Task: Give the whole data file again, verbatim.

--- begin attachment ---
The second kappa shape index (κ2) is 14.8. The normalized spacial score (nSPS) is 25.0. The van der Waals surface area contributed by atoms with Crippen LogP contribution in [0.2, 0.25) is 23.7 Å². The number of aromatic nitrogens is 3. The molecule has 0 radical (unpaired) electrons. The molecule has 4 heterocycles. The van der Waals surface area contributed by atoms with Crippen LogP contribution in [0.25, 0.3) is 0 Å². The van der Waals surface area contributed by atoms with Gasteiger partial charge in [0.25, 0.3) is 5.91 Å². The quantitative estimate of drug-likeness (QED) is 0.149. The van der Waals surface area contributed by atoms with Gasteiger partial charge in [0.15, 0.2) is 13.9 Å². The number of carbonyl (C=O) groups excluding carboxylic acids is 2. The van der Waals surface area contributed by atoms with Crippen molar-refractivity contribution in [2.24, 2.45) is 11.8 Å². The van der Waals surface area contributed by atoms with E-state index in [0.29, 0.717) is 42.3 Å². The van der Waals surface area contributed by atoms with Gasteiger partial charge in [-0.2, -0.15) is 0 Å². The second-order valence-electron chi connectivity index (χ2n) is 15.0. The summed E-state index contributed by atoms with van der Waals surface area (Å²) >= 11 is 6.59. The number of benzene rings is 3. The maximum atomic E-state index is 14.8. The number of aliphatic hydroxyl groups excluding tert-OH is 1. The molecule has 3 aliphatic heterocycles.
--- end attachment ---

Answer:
The second kappa shape index (κ2) is 14.8. The normalized spacial score (nSPS) is 25.0. The van der Waals surface area contributed by atoms with Crippen LogP contribution in [0.2, 0.25) is 23.7 Å². The number of aromatic nitrogens is 3. The molecule has 0 radical (unpaired) electrons. The molecule has 4 heterocycles. The van der Waals surface area contributed by atoms with Crippen LogP contribution in [0.25, 0.3) is 0 Å². The van der Waals surface area contributed by atoms with Gasteiger partial charge in [0.25, 0.3) is 5.91 Å². The quantitative estimate of drug-likeness (QED) is 0.149. The van der Waals surface area contributed by atoms with Gasteiger partial charge in [0.15, 0.2) is 13.9 Å². The number of carbonyl (C=O) groups excluding carboxylic acids is 2. The van der Waals surface area contributed by atoms with Crippen molar-refractivity contribution in [2.24, 2.45) is 11.8 Å². The van der Waals surface area contributed by atoms with E-state index in [0.29, 0.717) is 42.3 Å². The van der Waals surface area contributed by atoms with Gasteiger partial charge in [-0.2, -0.15) is 0 Å². The second-order valence-electron chi connectivity index (χ2n) is 15.0. The summed E-state index contributed by atoms with van der Waals surface area (Å²) >= 11 is 6.59. The number of benzene rings is 3. The maximum atomic E-state index is 14.8. The number of aliphatic hydroxyl groups excluding tert-OH is 1. The molecule has 3 aliphatic heterocycles.